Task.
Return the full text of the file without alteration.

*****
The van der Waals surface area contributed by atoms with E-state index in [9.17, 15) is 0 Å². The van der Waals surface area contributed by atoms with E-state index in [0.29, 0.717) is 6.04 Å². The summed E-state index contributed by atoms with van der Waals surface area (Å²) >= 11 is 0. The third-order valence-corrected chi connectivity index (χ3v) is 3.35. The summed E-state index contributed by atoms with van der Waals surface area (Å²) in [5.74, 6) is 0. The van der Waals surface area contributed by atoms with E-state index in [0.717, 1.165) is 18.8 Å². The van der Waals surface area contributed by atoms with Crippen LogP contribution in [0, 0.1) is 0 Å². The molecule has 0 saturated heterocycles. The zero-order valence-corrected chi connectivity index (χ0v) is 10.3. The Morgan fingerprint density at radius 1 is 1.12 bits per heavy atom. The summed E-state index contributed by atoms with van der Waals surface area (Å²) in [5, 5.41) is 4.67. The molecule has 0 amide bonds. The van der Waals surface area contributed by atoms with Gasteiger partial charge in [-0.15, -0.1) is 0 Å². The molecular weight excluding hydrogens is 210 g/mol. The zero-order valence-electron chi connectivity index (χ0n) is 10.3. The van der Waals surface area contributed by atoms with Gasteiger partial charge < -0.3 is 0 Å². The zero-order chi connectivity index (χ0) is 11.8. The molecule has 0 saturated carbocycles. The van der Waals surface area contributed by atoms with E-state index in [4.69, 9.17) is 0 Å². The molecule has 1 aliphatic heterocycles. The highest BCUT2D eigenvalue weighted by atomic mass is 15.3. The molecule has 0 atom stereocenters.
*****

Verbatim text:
The van der Waals surface area contributed by atoms with E-state index in [9.17, 15) is 0 Å². The van der Waals surface area contributed by atoms with E-state index in [0.29, 0.717) is 6.04 Å². The summed E-state index contributed by atoms with van der Waals surface area (Å²) >= 11 is 0. The third-order valence-corrected chi connectivity index (χ3v) is 3.35. The summed E-state index contributed by atoms with van der Waals surface area (Å²) in [5.74, 6) is 0. The van der Waals surface area contributed by atoms with E-state index in [0.717, 1.165) is 18.8 Å². The van der Waals surface area contributed by atoms with Crippen LogP contribution in [0, 0.1) is 0 Å². The molecule has 0 saturated heterocycles. The zero-order valence-corrected chi connectivity index (χ0v) is 10.3. The Morgan fingerprint density at radius 1 is 1.12 bits per heavy atom. The summed E-state index contributed by atoms with van der Waals surface area (Å²) in [5, 5.41) is 4.67. The molecule has 0 amide bonds. The van der Waals surface area contributed by atoms with Gasteiger partial charge in [-0.15, -0.1) is 0 Å². The molecular weight excluding hydrogens is 210 g/mol. The zero-order valence-electron chi connectivity index (χ0n) is 10.3. The van der Waals surface area contributed by atoms with Gasteiger partial charge < -0.3 is 0 Å². The zero-order chi connectivity index (χ0) is 11.8. The molecule has 0 saturated carbocycles. The van der Waals surface area contributed by atoms with E-state index in [4.69, 9.17) is 0 Å². The molecule has 1 aliphatic heterocycles. The highest BCUT2D eigenvalue weighted by atomic mass is 15.3. The molecule has 0 atom stereocenters.